Exclusive: More Details About USC's New Lab and Corporate Research Partnerships

Richard Breen

Monday, October 1st, 2018

he University of South Carolina continues to rack up corporate research partnerships and is now showing what some of that research looks like.

The school announced Thursday expansions of agreements with IBM, Samsung, Siemens and Yaskawa. USC also conducted tours of its Digital Transformation Lab, which contains everything from an Apache helicopter to a neonatal incubator.

“This is a remarkable confluence of education, free enterprise, innovation and imagination,” said Gov. Henry McMaster, who spoke at the announcement. “We need to be a world leader – and we’re on track to do that.”

Yaskawa is working with USC in the areas of artificial intelligence, machine learning and robotics. It has provided the school with an estimated $1 million worth of robotics so far, according to Bill Kirkland, executive director of the USC Office of Economic Engagement.

IBM is partnering with USC on an industrial Internet of Things lab.

“It will bring unprecedented hands-on learning to campus,” said Skip Snyder, an IBM vice president and partner in Global Watson IoT.

Hands-on learning is one of the reasons the school seeks out connections with industry, according to Dr. Hossein Haj-Hariri, dean of the College of Engineering and Computing. While conducting research and completing projects, students are also receiving training.

“They work on industry-standard equipment. They work with industry-standard software,” Haj-Hariri said. The result is a more employable graduate.

And engineers are in demand, according to Bill O’Neill, vice president of digital enterprise initiatives with Siemens.

“It’s not just the technology, it’s the people behind the technology,” he said.

USC students showed off a wide range of projects in the Digital Transformation Lab and the Center for Predictive Maintenance next door. The school is working with Siemens and the military on a project that combines video game technology with artificial intelligence to determine maintenance intervals for an Apache helicopter.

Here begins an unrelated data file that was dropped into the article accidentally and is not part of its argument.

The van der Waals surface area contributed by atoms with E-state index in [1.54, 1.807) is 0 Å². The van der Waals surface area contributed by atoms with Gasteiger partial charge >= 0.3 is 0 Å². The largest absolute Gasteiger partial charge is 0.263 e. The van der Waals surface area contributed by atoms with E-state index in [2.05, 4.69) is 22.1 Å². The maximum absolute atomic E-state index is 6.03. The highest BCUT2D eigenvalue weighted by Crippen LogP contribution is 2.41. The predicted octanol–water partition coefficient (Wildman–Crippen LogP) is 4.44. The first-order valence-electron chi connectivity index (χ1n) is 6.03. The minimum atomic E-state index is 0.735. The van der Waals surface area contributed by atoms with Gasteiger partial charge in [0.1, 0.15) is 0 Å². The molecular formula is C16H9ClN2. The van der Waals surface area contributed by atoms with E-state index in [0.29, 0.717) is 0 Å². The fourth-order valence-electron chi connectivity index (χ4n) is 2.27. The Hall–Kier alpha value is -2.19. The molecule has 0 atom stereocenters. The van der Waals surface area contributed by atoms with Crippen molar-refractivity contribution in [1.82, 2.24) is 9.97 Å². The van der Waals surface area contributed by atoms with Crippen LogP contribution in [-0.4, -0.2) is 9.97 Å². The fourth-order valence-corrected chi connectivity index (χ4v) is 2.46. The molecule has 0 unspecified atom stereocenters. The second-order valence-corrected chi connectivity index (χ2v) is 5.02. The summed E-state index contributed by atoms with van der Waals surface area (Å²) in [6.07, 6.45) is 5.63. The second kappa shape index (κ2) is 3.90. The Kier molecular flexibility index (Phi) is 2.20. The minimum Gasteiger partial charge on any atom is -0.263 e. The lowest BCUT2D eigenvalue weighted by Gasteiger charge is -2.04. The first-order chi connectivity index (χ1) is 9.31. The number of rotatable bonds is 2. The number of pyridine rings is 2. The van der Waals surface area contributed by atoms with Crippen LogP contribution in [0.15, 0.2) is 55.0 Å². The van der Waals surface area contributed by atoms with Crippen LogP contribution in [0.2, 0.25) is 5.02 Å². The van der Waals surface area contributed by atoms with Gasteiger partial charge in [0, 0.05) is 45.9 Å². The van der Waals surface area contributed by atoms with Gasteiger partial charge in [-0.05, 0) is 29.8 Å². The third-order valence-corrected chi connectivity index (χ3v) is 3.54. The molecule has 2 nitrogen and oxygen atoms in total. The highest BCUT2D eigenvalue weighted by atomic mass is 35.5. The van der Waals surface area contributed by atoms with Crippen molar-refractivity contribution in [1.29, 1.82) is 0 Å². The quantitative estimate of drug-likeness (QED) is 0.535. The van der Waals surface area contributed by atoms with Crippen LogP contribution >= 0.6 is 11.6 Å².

The School of Nursing is collaborating with the lab to develop a system for monitoring temperatures of newborns in a neonatal intensive care unit. Temperature readings throughout the body can be an indicator of underlying conditions.

There are also projects involving machine learning and robots, with a variety of applications. Dr. Kareem Youssef, IBM’s global general manager of IoT, said diverse perspectives help drive collaboration.

“You can only advance the art of the possible when we learn together,” he said.

In addition to corporate donations of equipment and software, workers from the collaborating businesses have set up shop at campus facilities such as the M. Bert Storey Engineering and Innovation Center.

“There are now over 30 private sector jobs there,” Kirkland said. He estimated the average salary of those positions was $70,000 per year.

The school benefits in other ways.

“Not only do we get paid for the research, we own the intellectual property,” Haj-Hariri said.

That property is also more valuable since it has been vetted by USC’s partners.

“At a university, we can come up with beautiful technical solutions where there’s no market or need for it,” Haj-Hariri said. “That is not a problem here. The need is staring you in the face.”